Nothing says "I'm home" quite like a good meal. So it's appropriate that members of the St. Gregory Barbarigo Roman Catholic Parish, along with the families of children attending St. Gregory's School, are celebrating their spiritual home with a new cookbook titled "Recipes from This Side of Heaven."
The book, which can be purchased for $20 from the school or church offices in the 300 block of South Davis Street, contains 850 favorite recipes submitted by members of the combined St. Gregory's community, many of whom have ties to the parish stretching back several generations. Proceeds from sales will be divided equally between church and school,
Dozens of parishioners and school families contributed to the book, sometimes submitting heirloom recipes in memory of deceased family members. The task of compiling hundreds of submissions into an organized whole fell to the St. Gregory's Cookbook Committee consisting of Terri Lager, Bonnie Ingels, Amy Gastler, Kaila Ballard and Glenda Conover.
Published by Morris Press of Kearney, Neb., the cookbook is the first produced by the parish and school since the 1980s and was created, in part, to help celebrate the 50th anniversary of the current St. Gregory's school building, which was completed in 1963.
Embracing 21,000 square feet, the school has 18 lay faculty and staff and serves 165 students in pre-school through eighth grade.
More than just a cooking guide, the 338-page notebook-style publication begins each section with a narrative summarizing various periods in the history of Catholicism in Maryville, beginning with the construction in 1860 of a small, brick sanctuary named the Church of Mary Immaculate — later shortened to St. Mary's — at 321 South Davis.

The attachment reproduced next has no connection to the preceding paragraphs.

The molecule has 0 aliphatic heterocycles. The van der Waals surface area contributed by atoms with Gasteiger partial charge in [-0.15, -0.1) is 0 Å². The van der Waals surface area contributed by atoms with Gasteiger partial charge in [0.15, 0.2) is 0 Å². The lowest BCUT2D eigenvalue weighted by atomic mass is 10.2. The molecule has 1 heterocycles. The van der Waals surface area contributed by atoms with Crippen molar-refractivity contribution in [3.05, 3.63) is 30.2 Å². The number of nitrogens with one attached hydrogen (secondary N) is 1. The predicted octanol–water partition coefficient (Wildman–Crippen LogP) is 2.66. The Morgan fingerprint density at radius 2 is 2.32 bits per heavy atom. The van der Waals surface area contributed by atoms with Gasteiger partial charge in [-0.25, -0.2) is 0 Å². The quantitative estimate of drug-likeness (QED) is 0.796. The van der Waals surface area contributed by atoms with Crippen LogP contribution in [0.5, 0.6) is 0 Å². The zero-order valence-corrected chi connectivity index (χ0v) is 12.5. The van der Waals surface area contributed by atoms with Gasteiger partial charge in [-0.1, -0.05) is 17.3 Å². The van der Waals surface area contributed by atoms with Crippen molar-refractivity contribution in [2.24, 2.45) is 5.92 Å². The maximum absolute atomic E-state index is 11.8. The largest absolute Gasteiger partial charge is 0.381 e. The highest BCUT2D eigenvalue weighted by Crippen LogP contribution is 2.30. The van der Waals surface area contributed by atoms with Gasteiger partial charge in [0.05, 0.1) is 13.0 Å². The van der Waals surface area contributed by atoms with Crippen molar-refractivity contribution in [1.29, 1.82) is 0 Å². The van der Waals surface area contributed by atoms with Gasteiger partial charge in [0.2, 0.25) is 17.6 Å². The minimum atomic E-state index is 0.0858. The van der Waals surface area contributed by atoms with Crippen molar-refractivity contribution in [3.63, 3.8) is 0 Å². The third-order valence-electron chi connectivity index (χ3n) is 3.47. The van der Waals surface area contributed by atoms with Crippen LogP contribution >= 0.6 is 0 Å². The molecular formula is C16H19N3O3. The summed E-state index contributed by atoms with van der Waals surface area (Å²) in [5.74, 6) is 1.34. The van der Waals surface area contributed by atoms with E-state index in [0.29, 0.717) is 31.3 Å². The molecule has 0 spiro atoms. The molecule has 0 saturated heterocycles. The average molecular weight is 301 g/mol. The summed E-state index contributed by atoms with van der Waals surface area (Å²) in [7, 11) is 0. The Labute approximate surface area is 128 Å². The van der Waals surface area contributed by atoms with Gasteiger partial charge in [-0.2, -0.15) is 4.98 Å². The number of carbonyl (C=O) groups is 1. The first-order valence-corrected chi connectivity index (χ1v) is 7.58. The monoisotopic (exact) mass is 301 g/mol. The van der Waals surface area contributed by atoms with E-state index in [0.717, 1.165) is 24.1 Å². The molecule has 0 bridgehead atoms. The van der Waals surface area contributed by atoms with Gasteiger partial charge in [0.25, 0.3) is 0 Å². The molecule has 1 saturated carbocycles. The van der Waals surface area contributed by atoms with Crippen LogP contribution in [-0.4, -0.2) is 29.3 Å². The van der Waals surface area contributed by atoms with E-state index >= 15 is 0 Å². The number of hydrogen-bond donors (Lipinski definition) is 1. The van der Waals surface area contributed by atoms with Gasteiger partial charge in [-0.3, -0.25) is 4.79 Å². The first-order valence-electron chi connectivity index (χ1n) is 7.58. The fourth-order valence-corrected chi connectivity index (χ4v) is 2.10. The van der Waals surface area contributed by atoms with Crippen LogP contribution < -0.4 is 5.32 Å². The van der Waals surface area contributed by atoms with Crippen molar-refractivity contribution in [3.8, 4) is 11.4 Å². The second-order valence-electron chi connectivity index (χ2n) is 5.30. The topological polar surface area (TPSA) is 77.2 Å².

Titled with food-related captions, such as "A Persistent Hunger for Faith," and "Satisfying Everyone's Palate," these brief essays vividly illustrate the many challenges faced and overcome by an evolving community of faith.
The stories describe the drama of the Civil War, when the first St. Mary's was severely damaged by Kansas guerrillas, and also detail internal divisions during the late 19th and early 20th centuries caused by groups of German and Irish Catholics each clinging tenaciously to the culture and language of their ancestral nations.
The German/Irish split ultimately led to the founding of a separate St. Patrick's Parish in 1881, the beginning of an 80-year divide that persisted until a "new" parish was established on the St. Mary's Davis Street property and renamed for St. Gregory (or Gregorio) Barbarigo, a 17th century Italian cardinal and diplomat canonized by Pope John XXIII in 1960.
It is believed, according to the cookbook's narrative, that the Maryville parish was the first anywhere to be dedicated in the name of the newly proclaimed saint.
The St. Patrick's and St. Mary's schools also combined during the 1959-'60 school year, merging a long tradition of parochial education in Maryville that included the creation of what may have been the first rural school bus system in Missouri, begun in 1933 to serve students at St. Mary's.
Page 2 of 2 - In the 1950s, St. Patrick's broke ground of its own with a pioneering school lunch and breakfast program in which the mothers of students served as volunteer cooks.